Marjory Frauts (marjory) wrote,
Marjory Frauts
marjory

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LJ Idol, Week 2 - I Don’t Care About Apathy: What I "Should" Care About – But Don’t

A long, long time ago, I applied for and was given a job in an HR company as a graduate trainee. It had been a long process, involving psychometric tests, interviews with departments and the CEO himself, presentations, tap-dances and the signing of curiously long documents in blood taken from a vein in my left arm where I promised Mephistopheles that I would be his faithful slave for many years to come.

I was psyched! They decided that they would get me to work writing European grant proposals and that seemed like a sober and worthy enough occupation for me. I didn't last long.

My problem wasn't so much the grant proposals nor yet the need to become acquainted with the ins and outs, fol-de-rols and regulations of the various EC bodies which awarded grants. Like any other graduate trainee, in between making fabulous cups of tea, doing the sandwich run, answering the telephone and wrestling the photocopier, I became known for writing a mean report and a savant-style proposal. None of that was the problem. The problem was that my director thought I was a scruffbag.

I came in everyday in pressed suits, ironed blouses and polished shoes knowing that this was the norm for the young professional (sic). I am a clean individual and would never dream of leaving the house of a morning without having first showered and washed my hair etc. etc. If I ever had to go off-site, I put on a special effort with my appearance although the main thing was being prepared and able to feign intelligent input. I was hardly Sir Les Patterson. This was not enough.

"My dear," the director said to me, having called me in for a meeting, "I do not like the length of your hair. It is neither long enough to be tied back nor short enough to be let down. Deal with it."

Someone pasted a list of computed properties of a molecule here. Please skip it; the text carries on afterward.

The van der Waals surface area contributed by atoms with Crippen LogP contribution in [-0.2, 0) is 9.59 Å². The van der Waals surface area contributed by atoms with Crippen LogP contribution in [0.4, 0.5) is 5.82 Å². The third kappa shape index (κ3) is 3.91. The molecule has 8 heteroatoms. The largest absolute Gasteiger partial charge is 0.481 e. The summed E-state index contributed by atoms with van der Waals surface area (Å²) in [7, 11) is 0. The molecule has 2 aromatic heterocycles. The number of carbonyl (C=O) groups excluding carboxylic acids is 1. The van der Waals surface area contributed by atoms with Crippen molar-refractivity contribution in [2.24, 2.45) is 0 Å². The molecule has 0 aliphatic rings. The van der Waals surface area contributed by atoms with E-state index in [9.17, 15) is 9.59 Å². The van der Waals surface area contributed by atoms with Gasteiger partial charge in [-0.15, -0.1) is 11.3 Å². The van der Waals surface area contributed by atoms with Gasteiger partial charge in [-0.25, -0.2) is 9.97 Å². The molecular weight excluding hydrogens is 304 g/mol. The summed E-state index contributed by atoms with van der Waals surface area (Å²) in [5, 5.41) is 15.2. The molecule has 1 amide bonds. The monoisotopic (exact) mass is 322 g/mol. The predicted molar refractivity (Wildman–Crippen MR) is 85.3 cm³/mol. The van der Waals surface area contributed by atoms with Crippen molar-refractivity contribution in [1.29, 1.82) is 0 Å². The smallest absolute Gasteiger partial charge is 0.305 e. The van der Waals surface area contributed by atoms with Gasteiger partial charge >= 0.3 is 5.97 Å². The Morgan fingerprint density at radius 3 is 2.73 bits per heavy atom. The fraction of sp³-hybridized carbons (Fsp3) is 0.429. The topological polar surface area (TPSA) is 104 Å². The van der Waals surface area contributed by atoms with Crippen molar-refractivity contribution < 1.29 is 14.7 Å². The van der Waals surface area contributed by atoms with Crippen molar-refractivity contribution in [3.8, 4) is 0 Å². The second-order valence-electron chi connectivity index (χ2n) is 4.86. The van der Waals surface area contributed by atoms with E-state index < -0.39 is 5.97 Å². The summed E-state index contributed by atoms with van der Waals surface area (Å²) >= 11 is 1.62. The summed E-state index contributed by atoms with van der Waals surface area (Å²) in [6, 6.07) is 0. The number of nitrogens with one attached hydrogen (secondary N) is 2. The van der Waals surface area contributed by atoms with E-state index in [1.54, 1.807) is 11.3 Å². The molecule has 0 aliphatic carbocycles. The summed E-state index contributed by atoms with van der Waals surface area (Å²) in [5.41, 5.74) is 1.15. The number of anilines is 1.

I dealt with it. At great expense I went and consulted with a hairdresser and my chin-length hair became rather shorter. I sat up at nights and took Mousse 101 and invested in a hotbrush in an effort to tame the wild bush which my hair can become. I would not be defeated.

"My dear," the director said to me, having called me in for a second meeting, "I must insist that you wear make-up and make-up that is obvious to the casual onlooker. Deal with it."

I dealt with it. At great expense I hit the make up counter and attempted to get a 'professional' there to teach me how to avoid both the Kabuki or fetishistic transvestite look which tends to result whenever I'm presented with sticks of pigmented lanolin or cakes of mineralised talc. I would not be defeated.

"My dear, " the director said to me upon the third special meeting, the one which paid for all, "I must compliment you upon your coiffeure, your application of cosmetics, the three new outfits with matching high-heeled shoes which I approved and possibly even the weight-loss which you are undergoing as a result of no longer being able to afford to eat, but I must insist that..."

Since there was never going to be an end to it and I could not afford cosmetic surgery, I quit. I found another situation rapidly enough and the first question I asked the interviewer there was what the dress-code was. She laughed and I knew that I'd come home...
Tags: therealljidol5
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